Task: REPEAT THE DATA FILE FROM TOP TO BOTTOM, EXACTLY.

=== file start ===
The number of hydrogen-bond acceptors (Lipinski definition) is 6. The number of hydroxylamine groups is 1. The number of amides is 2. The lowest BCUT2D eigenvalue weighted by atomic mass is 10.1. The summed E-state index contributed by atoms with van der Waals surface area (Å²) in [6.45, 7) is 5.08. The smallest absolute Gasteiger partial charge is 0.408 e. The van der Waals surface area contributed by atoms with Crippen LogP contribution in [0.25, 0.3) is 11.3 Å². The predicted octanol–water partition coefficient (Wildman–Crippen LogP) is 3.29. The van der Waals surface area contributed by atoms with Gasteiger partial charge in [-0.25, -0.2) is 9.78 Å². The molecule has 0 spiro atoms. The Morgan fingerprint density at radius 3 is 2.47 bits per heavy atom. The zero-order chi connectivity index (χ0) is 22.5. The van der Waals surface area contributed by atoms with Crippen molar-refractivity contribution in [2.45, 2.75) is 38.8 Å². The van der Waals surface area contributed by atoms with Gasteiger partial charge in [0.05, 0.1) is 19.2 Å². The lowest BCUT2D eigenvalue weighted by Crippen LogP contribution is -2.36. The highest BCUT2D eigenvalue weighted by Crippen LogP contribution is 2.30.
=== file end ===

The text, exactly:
The number of hydrogen-bond acceptors (Lipinski definition) is 6. The number of hydroxylamine groups is 1. The number of amides is 2. The lowest BCUT2D eigenvalue weighted by atomic mass is 10.1. The summed E-state index contributed by atoms with van der Waals surface area (Å²) in [6.45, 7) is 5.08. The smallest absolute Gasteiger partial charge is 0.408 e. The van der Waals surface area contributed by atoms with Crippen LogP contribution in [0.25, 0.3) is 11.3 Å². The predicted octanol–water partition coefficient (Wildman–Crippen LogP) is 3.29. The van der Waals surface area contributed by atoms with Gasteiger partial charge in [-0.25, -0.2) is 9.78 Å². The molecule has 0 spiro atoms. The Morgan fingerprint density at radius 3 is 2.47 bits per heavy atom. The zero-order chi connectivity index (χ0) is 22.5. The van der Waals surface area contributed by atoms with Crippen molar-refractivity contribution in [2.45, 2.75) is 38.8 Å². The van der Waals surface area contributed by atoms with Gasteiger partial charge in [0.05, 0.1) is 19.2 Å². The lowest BCUT2D eigenvalue weighted by Crippen LogP contribution is -2.36. The highest BCUT2D eigenvalue weighted by Crippen LogP contribution is 2.30.